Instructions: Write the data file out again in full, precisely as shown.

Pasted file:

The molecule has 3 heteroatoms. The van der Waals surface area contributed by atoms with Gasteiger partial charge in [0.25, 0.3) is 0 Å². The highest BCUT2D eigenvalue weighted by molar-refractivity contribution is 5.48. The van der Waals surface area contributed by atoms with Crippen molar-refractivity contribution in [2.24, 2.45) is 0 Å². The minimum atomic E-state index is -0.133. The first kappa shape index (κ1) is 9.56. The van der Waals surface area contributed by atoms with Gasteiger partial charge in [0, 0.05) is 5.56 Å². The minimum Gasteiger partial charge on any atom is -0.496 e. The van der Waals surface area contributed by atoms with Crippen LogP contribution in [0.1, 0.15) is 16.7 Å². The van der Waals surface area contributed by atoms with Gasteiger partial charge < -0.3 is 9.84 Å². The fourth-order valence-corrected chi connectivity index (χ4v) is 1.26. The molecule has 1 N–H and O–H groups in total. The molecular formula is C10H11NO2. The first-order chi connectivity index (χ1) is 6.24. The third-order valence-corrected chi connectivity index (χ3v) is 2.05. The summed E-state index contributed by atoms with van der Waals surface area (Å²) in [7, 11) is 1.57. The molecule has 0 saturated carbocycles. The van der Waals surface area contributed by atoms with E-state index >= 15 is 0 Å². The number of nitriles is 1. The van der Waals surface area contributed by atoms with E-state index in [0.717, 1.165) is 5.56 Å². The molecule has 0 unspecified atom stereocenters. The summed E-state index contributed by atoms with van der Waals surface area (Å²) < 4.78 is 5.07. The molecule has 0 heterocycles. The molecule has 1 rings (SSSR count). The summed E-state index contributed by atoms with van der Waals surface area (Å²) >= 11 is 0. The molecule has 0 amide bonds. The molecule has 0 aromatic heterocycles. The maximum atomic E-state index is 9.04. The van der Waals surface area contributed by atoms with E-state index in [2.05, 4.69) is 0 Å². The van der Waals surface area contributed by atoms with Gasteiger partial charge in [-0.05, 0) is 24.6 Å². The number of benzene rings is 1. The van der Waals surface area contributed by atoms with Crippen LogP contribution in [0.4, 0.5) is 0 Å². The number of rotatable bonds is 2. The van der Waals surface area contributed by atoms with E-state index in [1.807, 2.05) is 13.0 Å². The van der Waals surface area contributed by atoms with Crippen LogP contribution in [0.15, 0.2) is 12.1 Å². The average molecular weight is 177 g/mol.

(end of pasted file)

The molecule has 3 heteroatoms. The van der Waals surface area contributed by atoms with Gasteiger partial charge in [0.25, 0.3) is 0 Å². The highest BCUT2D eigenvalue weighted by molar-refractivity contribution is 5.48. The van der Waals surface area contributed by atoms with Crippen molar-refractivity contribution in [2.24, 2.45) is 0 Å². The minimum atomic E-state index is -0.133. The first kappa shape index (κ1) is 9.56. The van der Waals surface area contributed by atoms with Gasteiger partial charge in [0, 0.05) is 5.56 Å². The minimum Gasteiger partial charge on any atom is -0.496 e. The van der Waals surface area contributed by atoms with Crippen LogP contribution in [0.1, 0.15) is 16.7 Å². The van der Waals surface area contributed by atoms with Gasteiger partial charge < -0.3 is 9.84 Å². The fourth-order valence-corrected chi connectivity index (χ4v) is 1.26. The molecule has 1 N–H and O–H groups in total. The molecular formula is C10H11NO2. The first-order chi connectivity index (χ1) is 6.24. The third-order valence-corrected chi connectivity index (χ3v) is 2.05. The summed E-state index contributed by atoms with van der Waals surface area (Å²) in [7, 11) is 1.57. The molecule has 0 saturated carbocycles. The van der Waals surface area contributed by atoms with E-state index >= 15 is 0 Å². The number of nitriles is 1. The van der Waals surface area contributed by atoms with E-state index in [0.717, 1.165) is 5.56 Å². The molecule has 0 unspecified atom stereocenters. The summed E-state index contributed by atoms with van der Waals surface area (Å²) < 4.78 is 5.07. The molecule has 0 heterocycles. The molecule has 1 rings (SSSR count). The summed E-state index contributed by atoms with van der Waals surface area (Å²) >= 11 is 0. The molecule has 0 amide bonds. The molecule has 0 aromatic heterocycles. The maximum atomic E-state index is 9.04. The van der Waals surface area contributed by atoms with E-state index in [2.05, 4.69) is 0 Å². The van der Waals surface area contributed by atoms with Gasteiger partial charge in [-0.05, 0) is 24.6 Å². The number of benzene rings is 1. The van der Waals surface area contributed by atoms with Crippen LogP contribution in [0.4, 0.5) is 0 Å². The number of rotatable bonds is 2. The van der Waals surface area contributed by atoms with E-state index in [1.807, 2.05) is 13.0 Å². The van der Waals surface area contributed by atoms with Crippen LogP contribution in [0.15, 0.2) is 12.1 Å². The average molecular weight is 177 g/mol.